Jack Plaschkes 1932-2019
“Is he a pediatric oncologist or a pediatric surgeon?” This was the question that many were asking each other who were discussing topics with him and who did not know him very well. This embarrassment was understandable, as in fact he was speaking quite often about the therapeutic approach to childhood solid tumor the ways a pediatric oncologist would do, emphasizing the role of non-surgical treatment, notably chemotherapy, and the multidisciplinary approach to childhood cancer. This was indeed typically Jack Plaschkes.
He was a man of discretion. Very reluctant to speak about himself and his personal life, never aggressive in his talks, never offensive, never looking for prestigious positions but for facts and concrete actions, never remissive and always ready to stimulate the discussion.
Jack was born in what at that time was called Czechoslovakia, as part of a Jewish family. In March 1939, after the country was officially annexed to Germany and subsequently the Nazis racial laws against the Jews started to be implemented, his family moved to London. Jack then grew-up in London where he eventually graduated in medicine and was trained as a pediatric surgeon at the Great Ormond Street Hospital. Thereafter Jack started his career in pediatric oncology surgery in Amsterdam in the late seventies /early eighties of the previous century with Anton Vos. From the Dutch Cancer Foundation Tom Voûte had arranged a fellowship in the department of pediatric surgery at the Emma Childrens hospital. Jack started as a senior surgical resident. It also was the beginning of a lifelong and true friendship with Anton Vos.
As Anton recalls: ‘Everybody in our department quickly became fond of Jack. Always friendly and courteous, loved by the patients, their parents, the nursing staff and his collegues. His keen sense of humour was obvious from the very beginning. A master of mocking jokes especially about himself and occasionally about others, like a rather prim and bone-dry lady living nextdoors to him by the name of Anema, whom he called consequently “Miss Enema”. Jacks interests were far more reaching than surgery alone. He mastered several languages quite well, was interested in literature, music and he collected prints, maps and drawings of Jerusalem. When he visited his cousin in Zaandam he often spent time with us in Amsterdam. We also saw each other on our frequent meetings connected with SIOP, SIOPEL and IPSO. And so, one day, I think it was in Leeds, we designed the “PRETEXT” system. And we knew it would work because of its logic and its simplicity. We met many times in Bern and made trips in the area where he knew all interesting and slightly delapidated antique shops.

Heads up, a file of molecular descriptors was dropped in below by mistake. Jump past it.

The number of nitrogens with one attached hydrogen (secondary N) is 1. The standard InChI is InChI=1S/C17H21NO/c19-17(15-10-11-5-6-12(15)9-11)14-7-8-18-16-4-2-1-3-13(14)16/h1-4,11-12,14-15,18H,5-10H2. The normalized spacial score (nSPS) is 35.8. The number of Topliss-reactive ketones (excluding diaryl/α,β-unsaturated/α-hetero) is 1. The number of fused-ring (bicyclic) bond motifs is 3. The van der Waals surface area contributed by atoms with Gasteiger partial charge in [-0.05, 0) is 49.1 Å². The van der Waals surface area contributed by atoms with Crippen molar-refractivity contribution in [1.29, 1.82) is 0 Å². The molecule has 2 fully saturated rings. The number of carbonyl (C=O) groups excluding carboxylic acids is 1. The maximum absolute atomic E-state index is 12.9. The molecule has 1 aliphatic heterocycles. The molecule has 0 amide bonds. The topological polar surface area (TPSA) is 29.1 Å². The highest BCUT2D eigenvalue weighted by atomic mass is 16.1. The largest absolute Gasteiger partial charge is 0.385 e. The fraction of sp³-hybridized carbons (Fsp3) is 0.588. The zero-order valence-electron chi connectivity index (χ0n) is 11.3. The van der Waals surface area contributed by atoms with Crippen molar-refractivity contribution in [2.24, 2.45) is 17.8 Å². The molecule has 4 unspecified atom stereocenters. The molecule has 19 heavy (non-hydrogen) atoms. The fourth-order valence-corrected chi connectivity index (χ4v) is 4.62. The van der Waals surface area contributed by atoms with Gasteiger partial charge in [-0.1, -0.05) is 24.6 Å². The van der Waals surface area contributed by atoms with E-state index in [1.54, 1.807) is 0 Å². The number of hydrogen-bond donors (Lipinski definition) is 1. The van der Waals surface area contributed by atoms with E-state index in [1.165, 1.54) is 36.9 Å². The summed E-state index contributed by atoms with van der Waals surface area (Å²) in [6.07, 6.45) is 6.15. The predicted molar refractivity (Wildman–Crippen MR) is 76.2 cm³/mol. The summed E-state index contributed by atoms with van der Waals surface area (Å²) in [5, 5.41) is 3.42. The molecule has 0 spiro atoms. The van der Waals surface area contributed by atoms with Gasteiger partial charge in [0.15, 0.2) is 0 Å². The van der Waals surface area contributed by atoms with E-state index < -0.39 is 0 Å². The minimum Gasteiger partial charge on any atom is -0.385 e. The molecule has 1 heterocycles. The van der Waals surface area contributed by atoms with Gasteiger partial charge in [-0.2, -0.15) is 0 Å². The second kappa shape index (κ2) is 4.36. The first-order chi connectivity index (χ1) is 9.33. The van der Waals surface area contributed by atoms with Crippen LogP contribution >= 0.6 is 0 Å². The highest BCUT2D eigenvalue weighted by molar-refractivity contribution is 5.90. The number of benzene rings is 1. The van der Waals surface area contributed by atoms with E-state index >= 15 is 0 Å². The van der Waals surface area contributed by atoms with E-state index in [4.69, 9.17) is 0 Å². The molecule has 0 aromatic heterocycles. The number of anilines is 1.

Jack was a very gifted and intriguing but above all a true and loving friend.’
Eventually he was appointed at the Inselspital, The University Children’s Hospital in Bern where he stayed until the end of his career. His main professional interest has always been childhood cancer. Undoubtedly he must be counted as one of the leading European pediatric surgical oncologists who contributed to set the modern multidisciplinary treatment of many solid tumors, notably osteosarcoma, hepatoblastoma, germ cell tumors and malignant solid tumors of infancy. Perhaps, having been for many years a stateless pediatric surgeon, he felt SIOP to be the ideal international scientific setting in which to work. Indeed, he was one of the first pediatric surgeons who became an official SIOP member in the early 80s of the last century. Being a member of the SIOP Scientific Committee he was amongst a small group of surgeons who at first organized a separate workshop for surgeons with pathologists and radiotherapists as part of the annual SIOP meeting (Prague, 1989). This was repeated the next year in Rome and culminated in the establishment of SIOP`s surgical counterpart, the International society of Pediatric Surgical Oncology, IPSO (Rhodes 1991). Jack Plaschkes was its Founding President in its first Executive Board and remained as such until 1994.
His name is also intimately linked to the SIOP Childhood Liver Tumor Study Group, otherwise known as the SIOPEL group. In 1983 he wrote the first draft of a SIOPEL protocol for the SIOP Scientific committee. Indeed, along with Jon Pritchard he was the one who, at the time of SIOP meeting in Jerusalem in 1989, set the base for founding the SIOPEL group. He then played a key role in launching the first SIOPEL trial 1990 and in promoting the growth of the group. Feeling strongly the responsibility of attracting pediatric surgeons to the field of Pediatric oncology, he formed international links with POG, CCSG, ECCO and WFSOS which ultimately has accumulated in the current collaborative activities of the American (COG), the European (SIOPEL) and the Japanese (JPLT) study groups for pediatric liver tumors.
Jack, marked with his silent, respectful, and sensible presence many leading oncology meetings. There was always a form of sadness in his eyes as tragic events occurred in his personal life. And there also was his lack of a stable home-country. “Home” he said “Is nowhere and everywhere”. He was, as he described himself, the utmost example of the “wandering jew”. His roots in Eastern Europe, his education in England, his career mainly in Switzerland, where he never could acquire citizenship and finally his retirement and his peaceful death in his brothers kibbouts in Israël on June 7th, 2019. We will miss him in person.
Chan Hon Chui